Statement of Professor Philip Zelikow, Executive Director of
the National Commission on Federal Election Reform,
to the House Judiciary Committee
Good afternoon Mr. Chairman and Members of the Committee. Thank you for the opportunity to testify today, particularly on a matter that goes to the heart of our nation’s democracy. In these challenging times, the quality of our democratic processes can and should be part of our national debate.
Although it seems long ago, the
2000 presidential election was a political ordeal that tested our electoral
system unlike any other in living memory.
From November 7 to December 12 the outcome of the presidential election
was fought out in bitter legal and political struggles that ranged throughout
The ordinary institutions of
election administration in the
Stepping back from
Last January, looking to the future, former Presidents Gerald Ford and Jimmy Carter, as well as former Senator Howard Baker and Lloyd Cutler, formed the National Commission on Federal Election Reform. The Commission was privately funded in order to ensure that it could work quickly and not be encumbered by political pressures. Its mission was simple: to ensure that while our elections can and should be hard-fought, every American can be assured that the administration and determination of our elections is fair, accurate, and just.
Our co-chairs asked a diverse group of outstanding individuals to join the Commission and spend a year investigating American democratic processes at every level. These Commissioners from every region of the country have diverse political affiliations, professional, and personal backgrounds.
They listened hard, studied hard, and asked hard questions. They heard testimony in four public hearings from over 200 election administrators, civil rights groups, scholars, and concerned citizens. They looked at our election system as a whole, as well as that of individual states.
While the Commission observed many problems in our nation’s electoral systems, there was also good news. In the last few years, and now spurred by the events of last year, election reform has returned to the legislative agenda in many states, most notably Florida and Georgia. In much of the country cadres of able and dedicated election administrators are in place who can show what is possible and carry reforms into practice. In a world of problems that often defy any solution, the weaknesses in election administration are, to a very great degree, problems that governments actually can solve.
With that optimism, both
Republicans and Democrats on the Commission, sought solutions that were
bipartisan and would be consistent with the historical development of
For Americans, democracy is a precious birthright. But each generation must nourish and improve the processes of democracy for its successors. The Commission envisioned a country where each state maintains accurate, computerized voting lists of who can vote, networked with local administrators. Using that system, qualified voters in our mobile society would be able to vote throughout their state without being turned away because of local administrative problems. Millions of military and overseas voters would find it easier to receive and return their ballots. Election Day would be held on a national holiday, freeing up more people to serve as poll workers and making polling places more accessible. Voting machines would meet a common standard of excellent performance. Each state would have uniform, objective definitions of what constitutes a vote. News organizations would exert necessary restraint in predicting election outcomes. Every jurisdiction and every official would obey the Voting Rights Act and other statutes that secure the franchise and prohibit discrimination. In all of this there would be a delicate balance of shared responsibilities between levels of government, between officials and the voters they serve.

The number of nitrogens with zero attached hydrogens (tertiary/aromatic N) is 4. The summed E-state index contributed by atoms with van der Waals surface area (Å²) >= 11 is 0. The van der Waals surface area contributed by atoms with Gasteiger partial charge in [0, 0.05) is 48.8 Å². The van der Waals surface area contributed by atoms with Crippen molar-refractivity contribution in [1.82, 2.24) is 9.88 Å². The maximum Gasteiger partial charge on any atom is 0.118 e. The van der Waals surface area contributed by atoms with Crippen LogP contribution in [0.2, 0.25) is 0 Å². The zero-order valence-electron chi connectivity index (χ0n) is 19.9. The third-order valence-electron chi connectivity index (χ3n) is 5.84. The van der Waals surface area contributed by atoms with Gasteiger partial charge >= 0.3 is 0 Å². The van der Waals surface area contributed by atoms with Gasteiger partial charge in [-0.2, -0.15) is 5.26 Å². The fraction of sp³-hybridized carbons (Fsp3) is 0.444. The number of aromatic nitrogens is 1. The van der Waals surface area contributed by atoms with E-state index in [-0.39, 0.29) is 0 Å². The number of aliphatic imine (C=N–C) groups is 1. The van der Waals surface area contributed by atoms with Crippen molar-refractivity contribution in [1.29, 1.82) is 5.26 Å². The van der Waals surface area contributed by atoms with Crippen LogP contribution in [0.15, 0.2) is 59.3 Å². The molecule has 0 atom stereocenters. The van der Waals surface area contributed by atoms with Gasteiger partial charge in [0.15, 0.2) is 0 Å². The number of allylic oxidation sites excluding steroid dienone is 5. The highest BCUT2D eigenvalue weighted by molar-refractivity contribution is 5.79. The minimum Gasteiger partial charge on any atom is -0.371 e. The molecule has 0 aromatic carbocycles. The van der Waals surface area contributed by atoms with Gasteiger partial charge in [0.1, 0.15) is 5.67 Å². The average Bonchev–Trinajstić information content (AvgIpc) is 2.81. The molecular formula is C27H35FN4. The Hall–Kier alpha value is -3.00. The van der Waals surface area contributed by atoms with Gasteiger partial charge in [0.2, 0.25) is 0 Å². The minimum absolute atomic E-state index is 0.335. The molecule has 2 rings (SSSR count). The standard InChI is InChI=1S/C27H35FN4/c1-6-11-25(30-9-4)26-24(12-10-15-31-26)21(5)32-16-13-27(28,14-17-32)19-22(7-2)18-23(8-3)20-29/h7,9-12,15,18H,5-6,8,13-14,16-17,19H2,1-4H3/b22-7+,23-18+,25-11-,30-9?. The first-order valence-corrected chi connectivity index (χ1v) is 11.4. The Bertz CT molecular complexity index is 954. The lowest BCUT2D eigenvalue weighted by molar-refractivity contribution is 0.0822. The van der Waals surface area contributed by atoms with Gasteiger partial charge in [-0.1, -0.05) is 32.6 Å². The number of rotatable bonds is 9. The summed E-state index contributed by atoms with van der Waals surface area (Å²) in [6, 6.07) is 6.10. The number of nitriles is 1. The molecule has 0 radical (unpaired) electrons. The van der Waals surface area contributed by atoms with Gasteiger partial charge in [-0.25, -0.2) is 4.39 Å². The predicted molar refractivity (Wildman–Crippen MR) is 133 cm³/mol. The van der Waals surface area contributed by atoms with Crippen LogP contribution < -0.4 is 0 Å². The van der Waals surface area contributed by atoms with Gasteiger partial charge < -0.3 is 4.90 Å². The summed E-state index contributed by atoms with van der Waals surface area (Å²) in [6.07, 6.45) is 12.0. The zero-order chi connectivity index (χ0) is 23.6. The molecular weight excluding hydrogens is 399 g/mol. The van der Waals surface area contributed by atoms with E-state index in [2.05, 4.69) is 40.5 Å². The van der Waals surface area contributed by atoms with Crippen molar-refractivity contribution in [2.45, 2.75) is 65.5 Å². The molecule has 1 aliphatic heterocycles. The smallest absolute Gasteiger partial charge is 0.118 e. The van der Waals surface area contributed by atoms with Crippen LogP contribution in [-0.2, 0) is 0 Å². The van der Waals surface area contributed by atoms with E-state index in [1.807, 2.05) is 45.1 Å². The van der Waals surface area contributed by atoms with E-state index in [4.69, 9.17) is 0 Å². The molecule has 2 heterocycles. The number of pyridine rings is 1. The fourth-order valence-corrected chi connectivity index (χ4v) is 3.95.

From that vision, the Commission recommended 13 reforms. They included a statewide voter registration database, provisional ballots, simplified procedures for uniformed and overseas voters, benchmarks and standards for voting systems, including clear definitions of what constitutes a vote on each kind of machine, the creation of a new federal election agency responsible for administering grants and setting voluntary standards, restoration of voting rights for felons after they have served their full sentence (including probation), and federal investment to capitalize state revolving funds that will provide long-term assistance to election administrators.